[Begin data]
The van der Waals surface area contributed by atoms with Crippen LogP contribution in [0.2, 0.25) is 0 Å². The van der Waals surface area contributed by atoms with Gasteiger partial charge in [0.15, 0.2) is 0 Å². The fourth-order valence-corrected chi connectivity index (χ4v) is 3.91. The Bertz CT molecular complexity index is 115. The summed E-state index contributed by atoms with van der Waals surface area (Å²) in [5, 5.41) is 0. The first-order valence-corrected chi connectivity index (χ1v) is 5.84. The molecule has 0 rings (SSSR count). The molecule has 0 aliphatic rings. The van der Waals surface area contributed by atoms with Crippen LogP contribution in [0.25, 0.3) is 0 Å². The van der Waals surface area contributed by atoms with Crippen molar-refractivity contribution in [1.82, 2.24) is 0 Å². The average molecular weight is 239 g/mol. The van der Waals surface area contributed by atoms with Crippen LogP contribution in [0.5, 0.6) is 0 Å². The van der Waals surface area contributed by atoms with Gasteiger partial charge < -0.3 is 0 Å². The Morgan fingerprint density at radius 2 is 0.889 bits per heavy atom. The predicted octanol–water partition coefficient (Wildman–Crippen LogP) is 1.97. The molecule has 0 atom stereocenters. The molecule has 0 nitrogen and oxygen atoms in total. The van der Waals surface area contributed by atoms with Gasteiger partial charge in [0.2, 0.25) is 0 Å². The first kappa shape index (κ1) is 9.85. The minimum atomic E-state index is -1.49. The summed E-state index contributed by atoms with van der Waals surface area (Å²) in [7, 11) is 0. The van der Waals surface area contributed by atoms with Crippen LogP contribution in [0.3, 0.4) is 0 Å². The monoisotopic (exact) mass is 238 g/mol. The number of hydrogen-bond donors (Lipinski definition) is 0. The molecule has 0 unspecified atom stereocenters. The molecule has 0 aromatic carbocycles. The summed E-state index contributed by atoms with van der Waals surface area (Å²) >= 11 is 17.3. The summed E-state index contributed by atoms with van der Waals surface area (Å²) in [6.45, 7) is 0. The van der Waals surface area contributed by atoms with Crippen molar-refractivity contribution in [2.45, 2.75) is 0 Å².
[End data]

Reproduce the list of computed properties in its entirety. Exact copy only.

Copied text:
The van der Waals surface area contributed by atoms with Crippen LogP contribution in [0.2, 0.25) is 0 Å². The van der Waals surface area contributed by atoms with Gasteiger partial charge in [0.15, 0.2) is 0 Å². The fourth-order valence-corrected chi connectivity index (χ4v) is 3.91. The Bertz CT molecular complexity index is 115. The summed E-state index contributed by atoms with van der Waals surface area (Å²) in [5, 5.41) is 0. The first-order valence-corrected chi connectivity index (χ1v) is 5.84. The molecule has 0 rings (SSSR count). The molecule has 0 aliphatic rings. The van der Waals surface area contributed by atoms with Crippen LogP contribution in [0.25, 0.3) is 0 Å². The van der Waals surface area contributed by atoms with Crippen molar-refractivity contribution in [1.82, 2.24) is 0 Å². The average molecular weight is 239 g/mol. The van der Waals surface area contributed by atoms with Crippen LogP contribution in [0.5, 0.6) is 0 Å². The van der Waals surface area contributed by atoms with Gasteiger partial charge < -0.3 is 0 Å². The Morgan fingerprint density at radius 2 is 0.889 bits per heavy atom. The predicted octanol–water partition coefficient (Wildman–Crippen LogP) is 1.97. The molecule has 0 atom stereocenters. The molecule has 0 nitrogen and oxygen atoms in total. The van der Waals surface area contributed by atoms with Gasteiger partial charge in [0.2, 0.25) is 0 Å². The first kappa shape index (κ1) is 9.85. The minimum atomic E-state index is -1.49. The summed E-state index contributed by atoms with van der Waals surface area (Å²) in [7, 11) is 0. The van der Waals surface area contributed by atoms with Crippen LogP contribution in [0.3, 0.4) is 0 Å². The monoisotopic (exact) mass is 238 g/mol. The number of hydrogen-bond donors (Lipinski definition) is 0. The molecule has 0 unspecified atom stereocenters. The molecule has 0 aromatic carbocycles. The summed E-state index contributed by atoms with van der Waals surface area (Å²) >= 11 is 17.3. The summed E-state index contributed by atoms with van der Waals surface area (Å²) in [6.45, 7) is 0. The van der Waals surface area contributed by atoms with Crippen molar-refractivity contribution in [2.45, 2.75) is 0 Å².